Thursday, November 16, 2006

Is Hitchcock (or Welles) Necessary?

I've talked a bit before about the canon and the choices we make in introductory classes - do we model and discuss an appreciation of cinema as an art or do we model and discuss instead the (mostly) nonevaluative scholarship that defines the field of film studies in the humanities? Well, the Film Vituperam's blog-a-thon on Alfred Hitchcock gave me an opportunity to address specifics. A friend of mine told me recently that he thought an introductory education in film which didn't show Citizen Kane was lacking. Is that true? Can we say the same about Hitchcock?

On the plus side, Hitchcock's films can be remarkably multi-layered. Even showing a clip from Notorious this semester, I couldn't help but notice how perfectly it exemplified analytical and continuity editing - exemplified because such classical editing organized the form, but also because Hitchcock exaggerated the form: he pushes invisibility as far as it can go before it becomes visible. Furthermore, non-formal approaches, whether genre or ideology are fruitful to understanding films both as art and popular culture, and with Hitchock we have no shortage of prior scholarship to use as examples.

On the downside, the exaggeration and self-consciousness of Hitchcock, especially the later work, can make the films distractions rather than examples. Rear Window seems to exemplify cinematic voyeurism, but it's so explicitly thematizes voyeurism that the notion of classicism as a voyeuristic enterprise might get lost. The Birds mixes classical and montage editing to the point where it might fail to adequately illustrate either.

Also, students can come to Hitchock with a lot of baggage. His reputation as the "master" can shut down critical engagement. He can exemplify auteurism, but sometimes it's hard to get beyond the auteur in Hitchcock.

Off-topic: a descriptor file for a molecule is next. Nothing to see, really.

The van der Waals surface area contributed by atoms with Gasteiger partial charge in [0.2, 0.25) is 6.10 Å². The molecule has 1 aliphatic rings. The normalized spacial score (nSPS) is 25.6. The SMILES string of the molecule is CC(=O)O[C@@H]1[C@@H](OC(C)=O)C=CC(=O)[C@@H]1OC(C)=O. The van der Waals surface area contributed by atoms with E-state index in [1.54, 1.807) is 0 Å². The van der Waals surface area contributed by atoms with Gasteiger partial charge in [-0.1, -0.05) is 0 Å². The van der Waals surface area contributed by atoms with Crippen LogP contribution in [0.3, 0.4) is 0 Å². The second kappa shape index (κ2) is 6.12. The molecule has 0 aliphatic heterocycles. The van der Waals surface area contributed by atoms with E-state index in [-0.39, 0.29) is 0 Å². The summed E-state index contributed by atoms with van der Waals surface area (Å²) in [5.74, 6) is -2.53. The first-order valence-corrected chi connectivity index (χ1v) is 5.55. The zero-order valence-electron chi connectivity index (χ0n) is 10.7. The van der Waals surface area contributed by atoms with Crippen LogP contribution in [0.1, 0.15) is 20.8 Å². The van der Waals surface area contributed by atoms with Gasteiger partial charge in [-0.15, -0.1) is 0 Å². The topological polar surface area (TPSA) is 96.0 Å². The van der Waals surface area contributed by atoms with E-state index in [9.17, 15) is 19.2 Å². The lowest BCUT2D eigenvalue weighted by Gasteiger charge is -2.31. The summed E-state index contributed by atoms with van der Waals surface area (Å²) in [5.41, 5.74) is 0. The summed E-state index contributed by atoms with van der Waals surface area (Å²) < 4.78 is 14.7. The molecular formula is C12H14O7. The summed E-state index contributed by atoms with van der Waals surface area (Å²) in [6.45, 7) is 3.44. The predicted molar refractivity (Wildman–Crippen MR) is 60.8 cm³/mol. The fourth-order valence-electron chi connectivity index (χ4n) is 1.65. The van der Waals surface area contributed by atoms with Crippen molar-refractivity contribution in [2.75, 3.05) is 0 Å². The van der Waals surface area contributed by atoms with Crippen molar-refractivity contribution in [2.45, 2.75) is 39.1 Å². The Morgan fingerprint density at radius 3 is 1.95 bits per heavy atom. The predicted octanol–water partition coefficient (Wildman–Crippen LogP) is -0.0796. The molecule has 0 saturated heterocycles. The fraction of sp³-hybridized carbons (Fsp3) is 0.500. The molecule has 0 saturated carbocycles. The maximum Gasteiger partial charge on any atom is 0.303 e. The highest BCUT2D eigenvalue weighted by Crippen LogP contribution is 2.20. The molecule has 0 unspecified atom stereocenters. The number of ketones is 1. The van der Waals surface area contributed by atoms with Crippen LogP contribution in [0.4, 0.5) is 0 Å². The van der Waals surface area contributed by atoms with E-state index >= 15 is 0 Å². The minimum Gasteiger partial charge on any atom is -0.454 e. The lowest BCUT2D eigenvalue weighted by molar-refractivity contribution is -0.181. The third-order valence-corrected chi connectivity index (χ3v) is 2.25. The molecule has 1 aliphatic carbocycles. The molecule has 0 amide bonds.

Finally, we have to ask if we want to communicate how a "genius" makes films or how a studio configuration and film language solidified into what Andre Bazin and Thomas Schatz called a "genius of the system." I'm tending more to the latter approach, and thus am happier with choosing well-done but less canonical examples of classical cinema. Of course, those approaching the field from a more purely oppositional stance to commercial cinema - including those who find the whole idea of educating in any canon whatsoever - may well have no truck with "genius" in any guise, other than to destroy it.

4 comments:

Anonymous said...

That's great! What a cerebral look at a man as he relates to a field of study. When I think Film Study I think core, fundamentals, roots. I think Eisenstein and other Rusky inventors of montage, I think D.W. Grifith and his disscovery / invention of the 180 degree rule. I think Hitchcock too, but only as it relates to German Expressionism translated to the common denomiator.

Deepshikha said...

Some some reason scholars and even lecturers of film Studies fail to criticise Hitchcock and raise him above god in classes. for any student to be objective its important he is able to critise the piece of art work effectively and i am yet to come across a person who does that to hitchcock.

Chris said...

Some some reason scholars and even lecturers of film Studies fail to criticise Hitchcock and raise him above god in classes.

That's only half-true. A sizeable body of feminist scholarship, for instance, has criticized Hitchcock and argued explicitly against "genius" pedagogy. C.f. Tania Modleski's book on Hitchcock. And, in general, there's been a move away from Hitchcock in the scholarship over the last two decades.

The thing is, in introductory classes, a film appreciation mentality of a certain sort still takes hold.

That said, I probably agree that hagiography can end up impoverishing our understanding of art despite its intentions.

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